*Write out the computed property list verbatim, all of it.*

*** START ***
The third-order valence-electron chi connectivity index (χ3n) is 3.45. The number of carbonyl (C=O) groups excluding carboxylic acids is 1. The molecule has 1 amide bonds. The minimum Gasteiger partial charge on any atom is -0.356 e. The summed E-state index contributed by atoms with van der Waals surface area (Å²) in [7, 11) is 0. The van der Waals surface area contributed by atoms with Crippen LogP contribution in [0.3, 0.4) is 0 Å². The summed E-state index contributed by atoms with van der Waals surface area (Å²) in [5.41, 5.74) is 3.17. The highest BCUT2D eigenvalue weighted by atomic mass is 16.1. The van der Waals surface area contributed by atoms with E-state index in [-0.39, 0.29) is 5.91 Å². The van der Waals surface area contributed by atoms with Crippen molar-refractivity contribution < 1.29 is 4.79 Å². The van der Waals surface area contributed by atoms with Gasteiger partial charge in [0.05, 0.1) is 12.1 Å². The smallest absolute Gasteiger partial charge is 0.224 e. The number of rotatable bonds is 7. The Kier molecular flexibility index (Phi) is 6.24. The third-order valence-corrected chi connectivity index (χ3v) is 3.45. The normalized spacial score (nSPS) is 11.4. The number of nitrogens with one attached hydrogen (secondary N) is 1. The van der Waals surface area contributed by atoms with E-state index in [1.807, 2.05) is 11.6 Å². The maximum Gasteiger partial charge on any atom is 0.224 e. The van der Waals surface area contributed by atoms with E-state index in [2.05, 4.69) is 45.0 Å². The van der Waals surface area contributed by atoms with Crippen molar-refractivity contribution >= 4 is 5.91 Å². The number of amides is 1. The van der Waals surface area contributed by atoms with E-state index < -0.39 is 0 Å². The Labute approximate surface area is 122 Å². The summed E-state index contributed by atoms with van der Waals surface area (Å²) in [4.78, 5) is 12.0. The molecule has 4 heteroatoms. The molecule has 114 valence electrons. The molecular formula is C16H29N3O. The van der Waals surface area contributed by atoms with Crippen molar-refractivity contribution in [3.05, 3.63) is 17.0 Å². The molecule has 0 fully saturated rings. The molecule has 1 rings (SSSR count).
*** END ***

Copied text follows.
The third-order valence-electron chi connectivity index (χ3n) is 3.45. The number of carbonyl (C=O) groups excluding carboxylic acids is 1. The molecule has 1 amide bonds. The minimum Gasteiger partial charge on any atom is -0.356 e. The summed E-state index contributed by atoms with van der Waals surface area (Å²) in [7, 11) is 0. The van der Waals surface area contributed by atoms with Crippen LogP contribution in [0.3, 0.4) is 0 Å². The summed E-state index contributed by atoms with van der Waals surface area (Å²) in [5.41, 5.74) is 3.17. The highest BCUT2D eigenvalue weighted by atomic mass is 16.1. The van der Waals surface area contributed by atoms with E-state index in [-0.39, 0.29) is 5.91 Å². The van der Waals surface area contributed by atoms with Crippen molar-refractivity contribution < 1.29 is 4.79 Å². The van der Waals surface area contributed by atoms with Gasteiger partial charge in [0.05, 0.1) is 12.1 Å². The smallest absolute Gasteiger partial charge is 0.224 e. The number of rotatable bonds is 7. The Kier molecular flexibility index (Phi) is 6.24. The third-order valence-corrected chi connectivity index (χ3v) is 3.45. The normalized spacial score (nSPS) is 11.4. The number of nitrogens with one attached hydrogen (secondary N) is 1. The van der Waals surface area contributed by atoms with E-state index in [1.807, 2.05) is 11.6 Å². The maximum Gasteiger partial charge on any atom is 0.224 e. The van der Waals surface area contributed by atoms with E-state index in [2.05, 4.69) is 45.0 Å². The van der Waals surface area contributed by atoms with Crippen molar-refractivity contribution >= 4 is 5.91 Å². The number of amides is 1. The van der Waals surface area contributed by atoms with E-state index < -0.39 is 0 Å². The Labute approximate surface area is 122 Å². The summed E-state index contributed by atoms with van der Waals surface area (Å²) in [4.78, 5) is 12.0. The molecule has 4 heteroatoms. The molecule has 114 valence electrons. The molecular formula is C16H29N3O. The van der Waals surface area contributed by atoms with Crippen molar-refractivity contribution in [3.05, 3.63) is 17.0 Å². The molecule has 0 fully saturated rings. The molecule has 1 rings (SSSR count).